September 2002 / Volume 47 / Number 9 / Page 986
Clinical Utility of Measures of Breathlessness
Respiratory therapists provide many treatments to relieve shortness of breath, including oxygen therapy and ventilator care. Yet current clinical practice guidelines rarely recommend dyspnea measurement instruments as a means of patient evaluation. The reason for that omission is uncertain. Perhaps dyspnea evaluation has not been demonstrated to be beneficial in today's fast-paced health care environment? Given the emphasis on patient outcomes in health care, the clinical utility of dyspnea measures should be explored and a paradigm for their administration developed.
During the infancy of inhalation therapy, respiratory treatments consisted of high volumes of aerosol and medication therapy to soothe mucosa and provide bronchodilation. There was limited interest in quantifying breathlessness, and more consideration was given to treatment of breathing difficulties. That emphasis on treatment continues today. Without emphasis on assessing the patient's improvement in pulmonary function and oxygenation, little documentation of treatment outcomes is available to clinicians.
Dyspnea measures have been used to assess patient response to exercise, activities of daily living (ADL), and rehabilitation, and have been included in assessment of health-related quality of life. For example, recent attention has been given to dyspnea treatment and assessment during mechanical ventilation in the context of patient-centered care.
Although many methods are available to evaluate breathlessness, the most effective measure for a specific patient condition or treatment remains largely unexplored in the respiratory care literature. The American Thoracic Society Consensus Guideline on Dyspnea states that dyspnea instruments should be applied as related to the purpose for which they were intended. That consensus statement presents valuable scientific evidence on the mechanisms, assessment, and management of dyspnea. Additionally the statement noted, "Inventories that embrace aspects of dyspnea related to quality of life are not yet a routine part of the history and physical examination, but have demonstrated a useful role in the clinic and in pulmonary rehabilitation." Although no specific recommendations were forthcoming, the consensus statement does describe dyspnea inventories used for exercise as well as the broader context of instruments for dyspnea in regards to quality of life. It is necessary to differentiate between a breathing function and breathing as it affects ADL. One can have the ability to breathe and yet not have adequate oxygenation to perform ADL such as dressing and climbing stairs. It is also possible for a patient to show no change in limited objective measures of breathing function and yet to show increased ability to cope with ADL.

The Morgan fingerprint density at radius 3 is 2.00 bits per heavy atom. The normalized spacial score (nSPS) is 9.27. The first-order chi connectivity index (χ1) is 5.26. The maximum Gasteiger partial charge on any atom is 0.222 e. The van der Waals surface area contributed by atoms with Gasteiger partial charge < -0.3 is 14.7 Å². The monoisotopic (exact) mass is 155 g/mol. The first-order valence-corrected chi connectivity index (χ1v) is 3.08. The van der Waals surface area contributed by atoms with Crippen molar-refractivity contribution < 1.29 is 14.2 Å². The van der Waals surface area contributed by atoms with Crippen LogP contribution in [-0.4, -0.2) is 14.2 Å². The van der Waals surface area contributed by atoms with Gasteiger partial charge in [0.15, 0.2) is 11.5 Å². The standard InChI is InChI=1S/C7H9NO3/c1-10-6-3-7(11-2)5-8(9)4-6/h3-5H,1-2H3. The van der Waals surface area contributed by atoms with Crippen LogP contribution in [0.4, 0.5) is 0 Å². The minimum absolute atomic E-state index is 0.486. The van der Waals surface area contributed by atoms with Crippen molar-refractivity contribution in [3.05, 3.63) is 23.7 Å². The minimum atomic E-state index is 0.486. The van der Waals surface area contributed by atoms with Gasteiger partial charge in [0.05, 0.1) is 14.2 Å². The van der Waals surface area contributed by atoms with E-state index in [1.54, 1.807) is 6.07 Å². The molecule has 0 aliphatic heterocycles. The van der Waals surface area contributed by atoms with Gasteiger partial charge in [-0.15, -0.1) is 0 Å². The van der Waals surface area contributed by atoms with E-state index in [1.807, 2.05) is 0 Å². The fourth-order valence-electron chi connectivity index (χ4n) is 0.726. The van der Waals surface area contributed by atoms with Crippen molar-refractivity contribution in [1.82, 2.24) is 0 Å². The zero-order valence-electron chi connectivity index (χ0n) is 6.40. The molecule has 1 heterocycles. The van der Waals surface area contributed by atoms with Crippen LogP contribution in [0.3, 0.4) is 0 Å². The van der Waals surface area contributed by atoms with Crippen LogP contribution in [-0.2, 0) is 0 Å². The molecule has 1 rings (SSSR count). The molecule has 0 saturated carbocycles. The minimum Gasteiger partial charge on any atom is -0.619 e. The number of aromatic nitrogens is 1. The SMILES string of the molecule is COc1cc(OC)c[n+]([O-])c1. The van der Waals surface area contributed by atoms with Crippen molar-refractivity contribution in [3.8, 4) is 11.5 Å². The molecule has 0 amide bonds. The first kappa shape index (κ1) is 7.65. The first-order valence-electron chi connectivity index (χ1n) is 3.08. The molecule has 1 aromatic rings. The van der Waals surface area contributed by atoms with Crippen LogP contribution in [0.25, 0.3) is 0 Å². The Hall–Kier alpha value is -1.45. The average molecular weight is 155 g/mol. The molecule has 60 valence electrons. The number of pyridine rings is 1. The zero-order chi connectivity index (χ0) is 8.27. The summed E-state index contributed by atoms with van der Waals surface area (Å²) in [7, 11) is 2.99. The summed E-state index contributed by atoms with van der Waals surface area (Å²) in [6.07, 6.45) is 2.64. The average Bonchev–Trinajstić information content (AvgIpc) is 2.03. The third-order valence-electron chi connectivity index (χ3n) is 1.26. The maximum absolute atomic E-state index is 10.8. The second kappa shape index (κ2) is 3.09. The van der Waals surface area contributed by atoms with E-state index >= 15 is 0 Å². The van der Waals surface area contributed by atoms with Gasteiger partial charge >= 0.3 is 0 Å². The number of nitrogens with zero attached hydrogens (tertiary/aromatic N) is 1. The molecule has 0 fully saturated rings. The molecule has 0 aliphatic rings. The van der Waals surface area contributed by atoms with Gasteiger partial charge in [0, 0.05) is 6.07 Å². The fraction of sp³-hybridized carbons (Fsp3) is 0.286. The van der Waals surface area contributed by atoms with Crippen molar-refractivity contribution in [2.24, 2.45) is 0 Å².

Mishoe and MacLean recommend that only those tools that have documented sound psychometric properties be applied to clinical practice and research. Psychometric properties include validity, reliability, and responsiveness, among others. Tables 1 and 2 provide definitions of some commonly used psychometric terms.
Important questions include:
- How should dyspnea be evaluated?
- When should evaluation occur?
- Which instrument is most appropriate in a specific patient situation?
- Do different patient conditions require different instruments?
- How do psychometric properties affect the use of these instruments?
The purpose of this study is to evaluate and then to classify the clinical utility of measures of breathlessness, either as single-symptom or multidimensional instruments, based on psychometric foundations such as validity and reliability, as well as discriminative or evaluative properties. We make recommendations for clinical application of each dyspnea measure, in terms of exercise, benchmarking patients, ADL, patient outcomes, clinical trials, and response to treatment. Evaluation of each dyspnea measure analyzed can guide assessment of patient progress, treatment effectiveness, and short-term or long-term therapy goals. This template will assist respiratory clinicians to identify the best measures for clinical practice guideline inclusion or clinical application.